17 Times Women In The Senate Slayed The Competition

No duels-to-the-death necessary.

17 Times Women In The Senate Slayed The Competition

If only women were capable of violence, the Senate — one half of what has been called "the world's greatest deliberative body" — would be playing host to a cage match in the coming weeks.

Or, at least, this is the sentiment espoused by Texas Republican Rep. Blake Farenthold, who apparently took umbrage this week at female senators representing, what they believe to be, the best interests of their constituents. Or, in other words, doing their jobs. As A Plus reported last week, a previous effort to push the repeal of the Affordable Care Act, or Obamacare, to a vote faltered when three Senate Republicans pulled their support. All three were women.

Per The Washington Examiner, during an interview with a local Corpus Christi radio station, Farenthold attributed the failure of the effort to "some female senators in the Northeast," and then said: "If it was a guy from south Texas, I might ask him to step outside and settle this Aaron Burr-style."

While Farenthold's comment was likely said in jest — one hopes — it remains a question why Farenthold felt it necessary to clarify that the previous failed efforts were the fault of female senators. (It's also worth noting that Rep. Lisa Murkowski represents Alaska — a state that is certainly northerly, but not exactly "east." Rep. Shelley Capito's home state of West Virginia also seems to be stretching the label.)

So, with female senators being blamed for a stumbling block in the passage of a bill that may yet pass, it seemed particularly appropriate to pull together a list of times that female senators slayed the competition while serving their country. 

Without, of course, the need to pull an "Aaron Burr."


1. When they banded together and changed the conversation.

Although Obamacare's fate still hangs in the balance of Senate deliberations and Murkowski, Capito, and Sen. Susan Collins's votes going forward may change, together making an impact.

2. When they marched.

Politicians from across the country joined in on the Women's March this year. Although some took to the main stage, others, such as Sen. Patty Murray, a Democrat from Washington, were seen demonstrating alongside their fellow marchers.

3. When they were the only ones to show up to work.

One snowy 2016 day, following a blizzard in Washington, D.C., Murkowski told The Washington Post that 100 percent of the senators present in the Senate chamber were women — an amazing figure considering the fact that only 21 percent of the Senate is female.  

"We came in this morning, looked around and thought, something is different this morning. Different in a good way, I might add," Murkowski told the publication. "But something is genuinely different, and I think it's genuinely fabulous. So perhaps it just speaks to the heartiness of women, that you put on your boots and put your hat on and get out, slog through the mess that is out there."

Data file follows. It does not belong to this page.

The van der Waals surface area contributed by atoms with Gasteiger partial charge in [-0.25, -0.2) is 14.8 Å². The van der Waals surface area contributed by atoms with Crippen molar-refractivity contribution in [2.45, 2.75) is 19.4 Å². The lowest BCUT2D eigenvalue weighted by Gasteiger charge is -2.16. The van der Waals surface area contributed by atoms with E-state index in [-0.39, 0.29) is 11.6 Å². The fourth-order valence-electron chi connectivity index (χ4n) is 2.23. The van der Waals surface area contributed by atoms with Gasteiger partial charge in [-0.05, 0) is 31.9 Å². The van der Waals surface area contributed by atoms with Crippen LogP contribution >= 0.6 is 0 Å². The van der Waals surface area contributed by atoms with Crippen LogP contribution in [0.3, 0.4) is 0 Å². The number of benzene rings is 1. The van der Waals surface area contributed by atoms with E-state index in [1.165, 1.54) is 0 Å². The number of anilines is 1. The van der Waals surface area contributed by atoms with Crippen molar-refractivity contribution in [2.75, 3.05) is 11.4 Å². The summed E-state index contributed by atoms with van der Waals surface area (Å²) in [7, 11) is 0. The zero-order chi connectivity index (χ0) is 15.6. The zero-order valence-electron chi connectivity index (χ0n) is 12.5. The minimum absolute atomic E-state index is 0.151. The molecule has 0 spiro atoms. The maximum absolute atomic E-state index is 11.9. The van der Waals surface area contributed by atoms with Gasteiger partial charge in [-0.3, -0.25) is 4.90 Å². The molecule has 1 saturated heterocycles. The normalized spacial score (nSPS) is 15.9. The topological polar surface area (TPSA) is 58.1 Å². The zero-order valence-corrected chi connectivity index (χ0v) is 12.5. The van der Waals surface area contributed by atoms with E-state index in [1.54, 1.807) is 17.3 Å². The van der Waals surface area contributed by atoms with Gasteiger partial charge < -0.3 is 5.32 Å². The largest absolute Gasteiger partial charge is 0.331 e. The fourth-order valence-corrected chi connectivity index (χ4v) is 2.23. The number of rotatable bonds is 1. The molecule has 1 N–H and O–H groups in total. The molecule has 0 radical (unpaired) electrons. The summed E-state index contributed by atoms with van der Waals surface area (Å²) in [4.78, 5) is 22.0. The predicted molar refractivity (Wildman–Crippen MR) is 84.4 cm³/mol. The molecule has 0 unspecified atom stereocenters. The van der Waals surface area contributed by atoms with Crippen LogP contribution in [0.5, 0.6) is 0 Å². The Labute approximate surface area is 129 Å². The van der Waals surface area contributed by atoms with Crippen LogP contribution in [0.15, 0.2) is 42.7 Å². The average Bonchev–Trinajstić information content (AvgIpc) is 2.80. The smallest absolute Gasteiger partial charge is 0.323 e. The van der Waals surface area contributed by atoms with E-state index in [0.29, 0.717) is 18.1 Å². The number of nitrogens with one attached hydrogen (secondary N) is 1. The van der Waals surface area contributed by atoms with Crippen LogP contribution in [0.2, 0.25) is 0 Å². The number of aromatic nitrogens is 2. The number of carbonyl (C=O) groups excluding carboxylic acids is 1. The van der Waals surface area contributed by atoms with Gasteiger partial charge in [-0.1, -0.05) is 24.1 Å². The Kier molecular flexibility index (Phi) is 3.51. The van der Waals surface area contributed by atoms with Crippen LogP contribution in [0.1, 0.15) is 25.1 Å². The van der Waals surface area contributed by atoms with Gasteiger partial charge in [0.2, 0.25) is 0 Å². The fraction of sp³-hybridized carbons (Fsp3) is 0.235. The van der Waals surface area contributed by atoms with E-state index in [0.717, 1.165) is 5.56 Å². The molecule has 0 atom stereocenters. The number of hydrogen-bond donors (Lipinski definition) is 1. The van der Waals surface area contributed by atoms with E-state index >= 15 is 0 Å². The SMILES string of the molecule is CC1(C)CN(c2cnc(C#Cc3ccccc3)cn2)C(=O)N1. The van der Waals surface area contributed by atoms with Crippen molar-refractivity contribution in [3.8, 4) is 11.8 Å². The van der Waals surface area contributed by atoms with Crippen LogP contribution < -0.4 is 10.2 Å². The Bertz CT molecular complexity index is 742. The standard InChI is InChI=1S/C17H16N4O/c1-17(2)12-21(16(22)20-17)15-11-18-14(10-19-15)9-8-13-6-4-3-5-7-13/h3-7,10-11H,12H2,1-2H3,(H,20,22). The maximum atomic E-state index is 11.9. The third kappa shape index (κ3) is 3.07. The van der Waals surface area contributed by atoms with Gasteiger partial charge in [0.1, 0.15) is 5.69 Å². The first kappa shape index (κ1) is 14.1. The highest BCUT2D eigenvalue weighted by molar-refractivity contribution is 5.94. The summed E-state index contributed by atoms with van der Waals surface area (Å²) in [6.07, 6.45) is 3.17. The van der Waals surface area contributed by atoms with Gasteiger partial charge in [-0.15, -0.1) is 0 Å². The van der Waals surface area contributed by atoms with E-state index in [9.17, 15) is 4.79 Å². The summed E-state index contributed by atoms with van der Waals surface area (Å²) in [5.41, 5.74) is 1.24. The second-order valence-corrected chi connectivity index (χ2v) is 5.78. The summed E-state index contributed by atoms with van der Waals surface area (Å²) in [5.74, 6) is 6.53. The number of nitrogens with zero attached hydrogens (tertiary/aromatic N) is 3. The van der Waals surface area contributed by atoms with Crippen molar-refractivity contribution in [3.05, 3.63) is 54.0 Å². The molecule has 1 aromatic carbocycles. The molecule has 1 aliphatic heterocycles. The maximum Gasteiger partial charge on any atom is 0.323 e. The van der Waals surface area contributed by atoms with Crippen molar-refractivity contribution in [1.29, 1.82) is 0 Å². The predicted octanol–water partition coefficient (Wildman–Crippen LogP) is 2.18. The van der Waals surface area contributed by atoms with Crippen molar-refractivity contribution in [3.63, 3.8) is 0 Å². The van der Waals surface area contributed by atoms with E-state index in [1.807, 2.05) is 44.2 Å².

4. When they persisted.

In a move that made headlines around the world, in February, Sen. Elizabeth Warren (D-MA) continued reading a 1986 letter by civil rights activist Coretta Scott King even after Majority Leader Sen. Mitch McConnell asked her to stop. He said that by reading the letter, which was about then-Sen. Jeff Sessions, during a debate over his record, she was impugning another senator. 

In words that would become famous (and the title of a children's book), McConnell justified voting to silence her by saying, "She was warned. She was given an explanation. Nevertheless, she persisted."

5. When they stood up for new moms.

When in May some (male) members of Congress suggested that American men should not be responsible for maternity coverage, Sen. Jeanne Shaheen (D-NH) nailed her explanation of why it makes sense for everyone to buy in and support new families with their insurance, regardless of gender.

"The premise of insurance is to spread the risk. It's the premise of homeowner's insurance, of car insurance, and of health insurance,"  Shaheen told Cosmopolitan. "It's one reason why it's important to have insurance when you're healthy, so that when you get sick, you won't go sign up just when you get sick, because that increases the cost for everyone. This is a similar issue."

6. When they fought for homeless youth.

When pop singer Cyndi Lauper performed in Bangor, Maine earlier this month, she couldn't resist calling Collins up on stage to thank her for her hard work. 

As noted by The Washington Post, Lauper had previously testified at the Transportation, Housing and Urban Development subcommittee, which Collins chairs and which addresses issues of homelessness.

"Now this woman, this woman is a hero. And she's my hero," Lauper told her audience, later adding: "She helped us so much with the LGBT homeless youth and all the homeless kids."

7. When they encouraged other women to run.

In May, Sen. Kirsten Gillibrand (D-NY) began posting a video series filled with tips for women considering running for office for the first time, a companion project to her Off The Sidelines political action committee, also aimed at getting women on the ballot.

"Just literally having 51 percent of women in Congress representing the diversity of our country: You would have different issues raised, different solutions being offered, you'd have less partisan bickering," she told New York Magazine in April. "Because our disposition is to help. When we do our legislation, we're not trying to figure out how can I use this to run against you; we say, 'How can we pass this bill to help both of our constituents?' Our economy would be stronger, because we'd be dealing with things like paid leave and equal pay legitimately, as opposed to just using it as a talking point."

8. When they didn't back down.